to the extent that this legislation could be construed to be in conflict with other laws…the Committee expects the Attorney General to exercise coordinating authority to avoid and eliminate such conflict.[22]

Plaintiffs’ argument that the ADA and the CVAA can and should be reconciled reflects Congress’ intention to preserve the ADA, particularly where it affords greater protection, as it does in this case.[23]

Netflix’s attempt to invoke the CVAA to repeal portions of the ADA contravenes the fundamental principles of statutory interpretation requiring that “when two statutes are capable of coexistence, it is the duty of the courts, absent a clearly expressed congressional intention to the contrary, to regard each as effective.” J.E.M. Ag Supply, Inc. v. Pioneer Hi-Bred Int’l, Inc., 534 U.S. 124, 143-44 (2001) (quoting Morton v. Mancari, 417 U.S. 535, 551 (1974)). Moreover, “absent a clearly expressed congressional intention, repeals by implication are not favored. An implied repeal will only be found where provisions in two statutes are in irreconcilable conflict, or where the latter act covers the whole subject of the earlier one and is clearly intended as a substitute.” Branch v. Smith, 538 U.S. 254, 273 (2003) (plurality op.) (internal quotation marks and citations omitted); see also Morton, 417 U.S. at 550 (“[T]he only permissible justification for a repeal by implication is when the earlier and later statutes are irreconcilable.”)

2. The CVAA does not cover the “whole subject” of the ADA and was not

intended as a substitute.

Netflix ignores allegations in Plaintiffs’ complaint about Watch Instantly programming and equal access to its website services that are not addressed in the CVAA, could not be the subject of a CVAA complaint, and for which the ADA is the only remedy. By their express terms, the CVAA and the FCC regulations apply only to programming appearing with captions on television beginning on September 30, 2012. See 47 U.S.C. § 613(c)(2)(A); 47 C.F.R. § 79.4; (Pls.’ Opp. at 5-6.)[24] Because the content covered by the CVAA and the “Watch Instantly” programming are not co-extensive, Netflix is arguing that Plaintiffs have no remedy under either the CVAA or the ADA for Watch Instantly programming that is outside the scope of the CVAA.

The Watch Instantly programming that is beyond the scope of the CVAA includes content that Netflix contracted with studios to bypass distribution on television, and Netflix’s growing original programming which will show first (and exclusively) on Netflix and may never appear on television, and foreign programming such as “Lilyhammer,” shown exclusively on Netflix in the U.S. See supra n.21. Moreover, Plaintiffs allege that the much touted Netflix recommendation system does not afford equal access to for the deaf and hard of hearing, as it does not equally index captioned content. (FAC ¶19.) These allegations are outside the scope of the CVAA complaint procedures prescribed by the FCC regulations.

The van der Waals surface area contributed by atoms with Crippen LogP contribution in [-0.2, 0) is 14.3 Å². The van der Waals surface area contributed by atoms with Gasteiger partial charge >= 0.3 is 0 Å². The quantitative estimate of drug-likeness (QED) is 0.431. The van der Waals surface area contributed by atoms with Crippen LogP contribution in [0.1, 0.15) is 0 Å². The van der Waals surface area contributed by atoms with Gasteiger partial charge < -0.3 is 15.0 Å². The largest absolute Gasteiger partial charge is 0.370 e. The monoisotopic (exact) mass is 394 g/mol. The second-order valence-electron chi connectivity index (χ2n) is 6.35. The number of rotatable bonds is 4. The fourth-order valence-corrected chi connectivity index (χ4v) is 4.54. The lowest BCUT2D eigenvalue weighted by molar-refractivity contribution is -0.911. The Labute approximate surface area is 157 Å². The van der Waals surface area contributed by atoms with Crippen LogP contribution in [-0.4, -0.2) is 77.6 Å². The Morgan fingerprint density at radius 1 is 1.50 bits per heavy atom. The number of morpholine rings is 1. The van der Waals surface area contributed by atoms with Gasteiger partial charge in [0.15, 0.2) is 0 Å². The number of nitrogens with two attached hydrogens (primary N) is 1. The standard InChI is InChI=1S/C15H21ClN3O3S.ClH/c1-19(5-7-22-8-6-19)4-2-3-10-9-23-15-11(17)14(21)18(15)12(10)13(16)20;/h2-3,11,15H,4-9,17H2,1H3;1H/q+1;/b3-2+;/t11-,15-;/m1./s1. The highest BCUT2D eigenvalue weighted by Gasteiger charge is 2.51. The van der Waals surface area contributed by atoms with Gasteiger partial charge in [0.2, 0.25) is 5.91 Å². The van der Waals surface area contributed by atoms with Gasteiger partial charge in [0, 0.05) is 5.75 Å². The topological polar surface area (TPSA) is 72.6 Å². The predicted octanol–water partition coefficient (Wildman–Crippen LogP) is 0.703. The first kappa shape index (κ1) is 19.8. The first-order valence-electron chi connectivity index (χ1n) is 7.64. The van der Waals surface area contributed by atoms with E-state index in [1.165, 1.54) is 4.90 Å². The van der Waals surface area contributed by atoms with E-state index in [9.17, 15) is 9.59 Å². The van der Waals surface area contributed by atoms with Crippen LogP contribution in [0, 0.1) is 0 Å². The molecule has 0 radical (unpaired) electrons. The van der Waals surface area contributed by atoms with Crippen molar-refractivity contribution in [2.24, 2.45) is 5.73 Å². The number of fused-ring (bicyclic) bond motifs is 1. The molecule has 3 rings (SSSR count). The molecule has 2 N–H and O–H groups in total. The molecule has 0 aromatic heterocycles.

Netflix attempts to paint the CVAA as having a much wider scope than it actually has, and thereby demonstrates its substantial misunderstanding of the CVAA. Netflix falsely asserts that the “CVAA applies to all streaming video programming produced at any time, including anything that will have been exhibited on television ‘prior to’ or ‘after’ the effective date (April 30, 2012).” (Motion at 16.) (emphasis added.) It cannot be contested that the CVAA applies only to: “full length video programming…with closed captions if the programming is published or exhibited on television in the United States with captions on or after” dates beginning on September 30, 2012. 47 Cfr § 79.4(b) (emphasis added); 47 U.S.C. § 613(c)(2)(A); (Pls.’ Opp. at 5-6). Netflix rewrites the CVAA when it states that content “prior to” the effective date is subject to the law and wrongly attributes a section of the 1996 Video Accessibility Act to CVAA.[25] Netflix is further overbroad in asserting that “all streaming video programming produced at any time,” is subject to the CVAA. (Ecf No. 43, Motion at 16, emphasis added.) Netflix misunderstands that the relevant standard for content coverage under the CVAA is not when the content is “produced,” but rather when it is published or exhibited on television. (Motion at 16 contrast with 47 U.S.C. § 613(c)(2)(A) and 47 Cfr § 79.4(b).) Equally confounding is Netflix’s assertion that the “CVAA also covers programming not necessarily displayed on television—e.g., live programming (Rjn Ex. B, Regulations ¶¶ 55–56); near-live programming (id. ¶¶ 57–58); video clips (id. ¶¶ 44–47); foreign programming (id. ¶ 50) and home video programming (id. ¶¶ 42, 60).” (Ecf No. 43, Motion at 16.) (emphasis added.) This content, like all content within the scope of the CVAA, is covered by the CVAA only after it has been shown on television with captions after the effective date of the regulations.

It is indisputable that the CVAA uses captioned content shown on television as the metric to determine coverage. The ADA requires “full and equal access” to the services and goods of a public accommodation. 42 U.S.C. § 12182(a). This basic distinction in focus and the fact that CVAA does not cover all of the Watch Instantly programming, precludes an argument that the CVAA was meant as a substitute for the ADA.